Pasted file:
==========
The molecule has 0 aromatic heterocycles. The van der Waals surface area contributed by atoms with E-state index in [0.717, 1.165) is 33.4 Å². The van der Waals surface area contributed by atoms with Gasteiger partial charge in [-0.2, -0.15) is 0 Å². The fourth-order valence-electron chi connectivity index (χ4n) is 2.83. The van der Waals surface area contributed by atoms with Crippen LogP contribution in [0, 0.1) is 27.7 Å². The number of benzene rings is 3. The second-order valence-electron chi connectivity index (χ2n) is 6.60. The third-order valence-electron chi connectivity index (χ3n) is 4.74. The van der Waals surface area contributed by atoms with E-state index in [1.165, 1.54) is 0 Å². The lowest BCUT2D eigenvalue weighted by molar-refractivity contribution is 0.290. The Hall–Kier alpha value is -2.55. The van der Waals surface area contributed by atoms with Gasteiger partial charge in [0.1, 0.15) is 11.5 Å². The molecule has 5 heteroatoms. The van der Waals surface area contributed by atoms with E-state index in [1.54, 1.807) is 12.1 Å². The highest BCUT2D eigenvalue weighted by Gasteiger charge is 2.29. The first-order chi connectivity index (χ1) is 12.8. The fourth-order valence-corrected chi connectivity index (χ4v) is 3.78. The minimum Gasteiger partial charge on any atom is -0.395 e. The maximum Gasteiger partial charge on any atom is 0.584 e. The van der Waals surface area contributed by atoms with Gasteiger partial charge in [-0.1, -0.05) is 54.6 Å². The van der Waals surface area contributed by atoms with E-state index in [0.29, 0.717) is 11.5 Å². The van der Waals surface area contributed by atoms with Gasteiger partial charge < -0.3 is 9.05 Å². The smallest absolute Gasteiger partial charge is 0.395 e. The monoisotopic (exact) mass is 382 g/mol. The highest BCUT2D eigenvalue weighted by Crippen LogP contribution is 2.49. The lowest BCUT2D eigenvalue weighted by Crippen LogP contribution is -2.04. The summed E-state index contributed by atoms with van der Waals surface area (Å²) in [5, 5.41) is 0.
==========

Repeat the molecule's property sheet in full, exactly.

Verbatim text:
The molecule has 0 aromatic heterocycles. The van der Waals surface area contributed by atoms with E-state index in [0.717, 1.165) is 33.4 Å². The van der Waals surface area contributed by atoms with Gasteiger partial charge in [-0.2, -0.15) is 0 Å². The fourth-order valence-electron chi connectivity index (χ4n) is 2.83. The van der Waals surface area contributed by atoms with Crippen LogP contribution in [0, 0.1) is 27.7 Å². The number of benzene rings is 3. The second-order valence-electron chi connectivity index (χ2n) is 6.60. The third-order valence-electron chi connectivity index (χ3n) is 4.74. The van der Waals surface area contributed by atoms with E-state index in [1.165, 1.54) is 0 Å². The lowest BCUT2D eigenvalue weighted by molar-refractivity contribution is 0.290. The Hall–Kier alpha value is -2.55. The van der Waals surface area contributed by atoms with Gasteiger partial charge in [0.1, 0.15) is 11.5 Å². The molecule has 5 heteroatoms. The van der Waals surface area contributed by atoms with E-state index in [1.54, 1.807) is 12.1 Å². The highest BCUT2D eigenvalue weighted by Gasteiger charge is 2.29. The first-order chi connectivity index (χ1) is 12.8. The fourth-order valence-corrected chi connectivity index (χ4v) is 3.78. The minimum Gasteiger partial charge on any atom is -0.395 e. The maximum Gasteiger partial charge on any atom is 0.584 e. The van der Waals surface area contributed by atoms with Gasteiger partial charge in [-0.1, -0.05) is 54.6 Å². The van der Waals surface area contributed by atoms with E-state index in [0.29, 0.717) is 11.5 Å². The van der Waals surface area contributed by atoms with Gasteiger partial charge < -0.3 is 9.05 Å². The smallest absolute Gasteiger partial charge is 0.395 e. The monoisotopic (exact) mass is 382 g/mol. The highest BCUT2D eigenvalue weighted by Crippen LogP contribution is 2.49. The lowest BCUT2D eigenvalue weighted by Crippen LogP contribution is -2.04. The summed E-state index contributed by atoms with van der Waals surface area (Å²) in [5, 5.41) is 0.